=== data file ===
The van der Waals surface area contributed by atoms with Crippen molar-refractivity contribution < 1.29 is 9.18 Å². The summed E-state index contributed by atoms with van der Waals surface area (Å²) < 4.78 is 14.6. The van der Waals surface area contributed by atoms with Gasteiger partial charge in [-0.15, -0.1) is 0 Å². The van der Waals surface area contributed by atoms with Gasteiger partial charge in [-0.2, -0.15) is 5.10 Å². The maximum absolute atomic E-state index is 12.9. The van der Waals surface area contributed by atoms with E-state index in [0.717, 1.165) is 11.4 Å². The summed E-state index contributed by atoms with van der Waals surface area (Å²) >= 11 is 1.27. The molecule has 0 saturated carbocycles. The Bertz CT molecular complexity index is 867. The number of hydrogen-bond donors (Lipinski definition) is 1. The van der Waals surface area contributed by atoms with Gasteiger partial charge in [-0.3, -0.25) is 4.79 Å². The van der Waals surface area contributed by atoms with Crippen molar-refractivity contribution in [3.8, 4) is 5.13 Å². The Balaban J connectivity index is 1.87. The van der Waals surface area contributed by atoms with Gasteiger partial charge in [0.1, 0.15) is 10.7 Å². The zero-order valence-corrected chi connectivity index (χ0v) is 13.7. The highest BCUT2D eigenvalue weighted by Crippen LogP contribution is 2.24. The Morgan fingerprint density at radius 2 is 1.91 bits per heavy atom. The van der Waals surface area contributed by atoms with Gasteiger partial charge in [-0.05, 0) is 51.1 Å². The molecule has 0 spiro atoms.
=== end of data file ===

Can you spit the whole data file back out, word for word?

The van der Waals surface area contributed by atoms with Crippen molar-refractivity contribution < 1.29 is 9.18 Å². The summed E-state index contributed by atoms with van der Waals surface area (Å²) < 4.78 is 14.6. The van der Waals surface area contributed by atoms with Gasteiger partial charge in [-0.15, -0.1) is 0 Å². The van der Waals surface area contributed by atoms with Gasteiger partial charge in [-0.2, -0.15) is 5.10 Å². The maximum absolute atomic E-state index is 12.9. The van der Waals surface area contributed by atoms with E-state index in [0.717, 1.165) is 11.4 Å². The summed E-state index contributed by atoms with van der Waals surface area (Å²) >= 11 is 1.27. The molecule has 0 saturated carbocycles. The Bertz CT molecular complexity index is 867. The number of hydrogen-bond donors (Lipinski definition) is 1. The van der Waals surface area contributed by atoms with Gasteiger partial charge in [-0.3, -0.25) is 4.79 Å². The van der Waals surface area contributed by atoms with Crippen molar-refractivity contribution in [3.8, 4) is 5.13 Å². The Balaban J connectivity index is 1.87. The van der Waals surface area contributed by atoms with Gasteiger partial charge in [0.1, 0.15) is 10.7 Å². The zero-order valence-corrected chi connectivity index (χ0v) is 13.7. The highest BCUT2D eigenvalue weighted by Crippen LogP contribution is 2.24. The Morgan fingerprint density at radius 2 is 1.91 bits per heavy atom. The van der Waals surface area contributed by atoms with Gasteiger partial charge in [-0.05, 0) is 51.1 Å². The molecule has 0 spiro atoms.